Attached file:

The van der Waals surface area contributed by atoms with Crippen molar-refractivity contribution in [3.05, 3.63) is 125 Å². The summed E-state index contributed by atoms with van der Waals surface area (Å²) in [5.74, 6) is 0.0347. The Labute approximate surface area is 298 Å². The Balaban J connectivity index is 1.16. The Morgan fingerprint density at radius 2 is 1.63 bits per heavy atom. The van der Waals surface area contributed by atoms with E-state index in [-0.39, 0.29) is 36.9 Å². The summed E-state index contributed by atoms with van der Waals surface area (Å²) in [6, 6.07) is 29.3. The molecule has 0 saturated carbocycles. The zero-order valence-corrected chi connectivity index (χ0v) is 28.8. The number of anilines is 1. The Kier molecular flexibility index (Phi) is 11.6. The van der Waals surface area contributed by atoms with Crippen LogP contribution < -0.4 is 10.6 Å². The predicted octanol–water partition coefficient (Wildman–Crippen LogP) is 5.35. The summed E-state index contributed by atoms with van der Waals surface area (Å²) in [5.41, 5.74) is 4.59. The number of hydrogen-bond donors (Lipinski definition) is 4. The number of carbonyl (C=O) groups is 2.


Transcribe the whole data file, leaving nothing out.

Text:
The van der Waals surface area contributed by atoms with Crippen molar-refractivity contribution in [3.05, 3.63) is 125 Å². The summed E-state index contributed by atoms with van der Waals surface area (Å²) in [5.74, 6) is 0.0347. The Labute approximate surface area is 298 Å². The Balaban J connectivity index is 1.16. The Morgan fingerprint density at radius 2 is 1.63 bits per heavy atom. The van der Waals surface area contributed by atoms with E-state index in [-0.39, 0.29) is 36.9 Å². The summed E-state index contributed by atoms with van der Waals surface area (Å²) in [6, 6.07) is 29.3. The molecule has 0 saturated carbocycles. The zero-order valence-corrected chi connectivity index (χ0v) is 28.8. The number of anilines is 1. The Kier molecular flexibility index (Phi) is 11.6. The van der Waals surface area contributed by atoms with Crippen LogP contribution < -0.4 is 10.6 Å². The predicted octanol–water partition coefficient (Wildman–Crippen LogP) is 5.35. The summed E-state index contributed by atoms with van der Waals surface area (Å²) in [5.41, 5.74) is 4.59. The number of hydrogen-bond donors (Lipinski definition) is 4. The number of carbonyl (C=O) groups is 2.